Saturn through the telescope / courtesy Jim Schaff
My wife gives me good-natured grief about why I look at the same things all the time in the telescope. "Haven’t you seen Saturn before?" Well, yes but some things are worth experiencing over and over. Looking through a telescope is rather like going to an art museum and soaking in the view of your favorite sculptures and paintings. And how about music? I’ll never tire of the Yardbirds or a symphony by Copland. And so it is with Saturn.
On many clear nights, air turbulence softens and blurs images in a telescope especially at higher powers. But on a precious few nights a year, the air is so calm that images snap into view with a crispness and reality that rivals a painting. Last night was one of those nights. I was watching the ringed planet with a magnification of 250x, when all at once, the ever-present fluttering of the air fell away. During that brief time, there was nothing between me and Saturn. Nothing earthly to compromise the view. I don’t know how long I stood at the eyepiece watching, but my eyes watered in the cold as Saturn’s alien image left a lasting impression. In such moments, astronomy can be very a visceral experience.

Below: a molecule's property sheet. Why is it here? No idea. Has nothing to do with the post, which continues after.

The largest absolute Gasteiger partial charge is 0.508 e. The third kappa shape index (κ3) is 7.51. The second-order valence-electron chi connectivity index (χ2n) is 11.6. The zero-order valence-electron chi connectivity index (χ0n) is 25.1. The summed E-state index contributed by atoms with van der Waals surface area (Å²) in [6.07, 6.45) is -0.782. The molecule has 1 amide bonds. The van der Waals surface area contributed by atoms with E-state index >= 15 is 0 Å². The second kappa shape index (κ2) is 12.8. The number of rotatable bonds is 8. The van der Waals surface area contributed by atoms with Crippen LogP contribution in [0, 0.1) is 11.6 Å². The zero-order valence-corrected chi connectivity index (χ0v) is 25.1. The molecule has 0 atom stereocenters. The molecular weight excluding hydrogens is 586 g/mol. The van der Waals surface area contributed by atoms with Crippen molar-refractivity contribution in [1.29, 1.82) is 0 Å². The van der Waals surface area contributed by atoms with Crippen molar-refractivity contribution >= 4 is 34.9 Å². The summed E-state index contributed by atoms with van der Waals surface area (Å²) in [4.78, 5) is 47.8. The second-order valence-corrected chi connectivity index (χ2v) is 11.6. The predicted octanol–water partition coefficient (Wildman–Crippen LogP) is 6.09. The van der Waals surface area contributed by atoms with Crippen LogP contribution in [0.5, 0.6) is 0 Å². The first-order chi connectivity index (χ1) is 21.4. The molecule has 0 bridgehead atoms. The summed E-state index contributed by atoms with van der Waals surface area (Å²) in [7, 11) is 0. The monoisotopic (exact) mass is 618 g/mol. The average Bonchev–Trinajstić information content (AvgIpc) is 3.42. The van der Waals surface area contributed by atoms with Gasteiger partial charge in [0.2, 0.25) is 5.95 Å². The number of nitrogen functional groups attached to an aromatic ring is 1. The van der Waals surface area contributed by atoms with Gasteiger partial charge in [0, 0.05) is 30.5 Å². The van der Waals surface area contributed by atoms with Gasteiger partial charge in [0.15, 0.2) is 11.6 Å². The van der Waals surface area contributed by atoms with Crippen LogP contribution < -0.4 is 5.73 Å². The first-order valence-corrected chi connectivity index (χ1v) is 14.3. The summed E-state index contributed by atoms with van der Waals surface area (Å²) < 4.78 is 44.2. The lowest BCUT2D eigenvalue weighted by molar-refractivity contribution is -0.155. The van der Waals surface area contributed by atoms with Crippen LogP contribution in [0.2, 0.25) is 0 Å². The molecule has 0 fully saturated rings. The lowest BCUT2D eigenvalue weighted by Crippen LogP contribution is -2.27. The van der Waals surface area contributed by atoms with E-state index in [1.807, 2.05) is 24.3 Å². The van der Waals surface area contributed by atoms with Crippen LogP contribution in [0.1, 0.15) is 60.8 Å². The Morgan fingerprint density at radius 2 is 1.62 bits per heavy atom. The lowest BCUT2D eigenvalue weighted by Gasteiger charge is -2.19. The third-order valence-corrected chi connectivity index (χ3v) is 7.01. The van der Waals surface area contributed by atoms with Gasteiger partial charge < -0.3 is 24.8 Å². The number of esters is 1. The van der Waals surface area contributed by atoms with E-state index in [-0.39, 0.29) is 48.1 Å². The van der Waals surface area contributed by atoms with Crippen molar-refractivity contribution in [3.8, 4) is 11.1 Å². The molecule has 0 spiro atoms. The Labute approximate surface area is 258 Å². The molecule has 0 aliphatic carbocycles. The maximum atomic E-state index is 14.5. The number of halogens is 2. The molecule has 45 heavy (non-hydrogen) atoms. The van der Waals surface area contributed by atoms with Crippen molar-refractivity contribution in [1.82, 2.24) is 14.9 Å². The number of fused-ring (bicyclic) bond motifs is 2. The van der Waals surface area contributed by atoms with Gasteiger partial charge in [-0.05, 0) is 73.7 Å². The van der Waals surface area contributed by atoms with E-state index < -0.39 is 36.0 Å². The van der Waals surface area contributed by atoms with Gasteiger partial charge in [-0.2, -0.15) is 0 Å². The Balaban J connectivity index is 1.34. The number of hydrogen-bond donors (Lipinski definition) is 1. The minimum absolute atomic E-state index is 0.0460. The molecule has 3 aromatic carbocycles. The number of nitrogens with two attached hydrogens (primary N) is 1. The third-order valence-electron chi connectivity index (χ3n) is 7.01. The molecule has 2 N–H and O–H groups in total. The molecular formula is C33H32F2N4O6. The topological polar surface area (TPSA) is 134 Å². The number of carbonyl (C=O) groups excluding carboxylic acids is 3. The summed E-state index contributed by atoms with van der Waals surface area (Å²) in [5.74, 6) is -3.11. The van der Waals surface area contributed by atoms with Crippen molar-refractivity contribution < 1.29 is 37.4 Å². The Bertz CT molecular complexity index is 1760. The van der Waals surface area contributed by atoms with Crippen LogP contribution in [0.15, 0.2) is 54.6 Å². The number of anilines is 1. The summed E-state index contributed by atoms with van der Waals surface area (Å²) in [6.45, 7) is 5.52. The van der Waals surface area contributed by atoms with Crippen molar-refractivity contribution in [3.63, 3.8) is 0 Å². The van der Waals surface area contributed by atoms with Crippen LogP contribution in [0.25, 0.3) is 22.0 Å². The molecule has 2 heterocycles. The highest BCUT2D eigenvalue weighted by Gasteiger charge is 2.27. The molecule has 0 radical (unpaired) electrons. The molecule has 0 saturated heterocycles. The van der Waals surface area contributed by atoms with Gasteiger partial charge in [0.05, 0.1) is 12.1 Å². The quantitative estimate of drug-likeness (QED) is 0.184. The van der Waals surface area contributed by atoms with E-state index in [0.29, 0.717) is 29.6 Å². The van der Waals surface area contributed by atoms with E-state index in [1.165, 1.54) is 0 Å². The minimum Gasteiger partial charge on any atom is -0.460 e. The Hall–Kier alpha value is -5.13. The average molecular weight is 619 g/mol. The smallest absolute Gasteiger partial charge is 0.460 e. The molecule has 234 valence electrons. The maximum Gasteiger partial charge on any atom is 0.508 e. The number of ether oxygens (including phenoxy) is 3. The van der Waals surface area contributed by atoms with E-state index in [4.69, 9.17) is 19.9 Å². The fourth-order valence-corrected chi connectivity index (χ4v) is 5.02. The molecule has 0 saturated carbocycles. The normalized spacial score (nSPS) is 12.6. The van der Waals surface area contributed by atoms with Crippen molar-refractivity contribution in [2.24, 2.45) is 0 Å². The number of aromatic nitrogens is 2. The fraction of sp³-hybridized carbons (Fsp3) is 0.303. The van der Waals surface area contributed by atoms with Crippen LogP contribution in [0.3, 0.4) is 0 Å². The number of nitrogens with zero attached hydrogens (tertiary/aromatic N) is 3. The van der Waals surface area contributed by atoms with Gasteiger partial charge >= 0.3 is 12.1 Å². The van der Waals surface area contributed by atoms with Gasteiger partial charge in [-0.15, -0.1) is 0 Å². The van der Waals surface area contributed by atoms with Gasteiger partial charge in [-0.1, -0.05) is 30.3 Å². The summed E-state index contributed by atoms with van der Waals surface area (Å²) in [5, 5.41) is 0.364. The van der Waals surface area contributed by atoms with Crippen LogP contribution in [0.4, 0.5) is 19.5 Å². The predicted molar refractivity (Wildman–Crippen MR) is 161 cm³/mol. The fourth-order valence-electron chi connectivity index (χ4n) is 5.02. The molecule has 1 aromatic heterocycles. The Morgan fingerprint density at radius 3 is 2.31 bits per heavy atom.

Saturn is the one of the best reasons why everyone should own at least a decent, small telescope. Jim Schaff’s photo shows well how the planet might look to you the first time you see it. Of all the treasures in the museum of the night sky, Saturn is tops.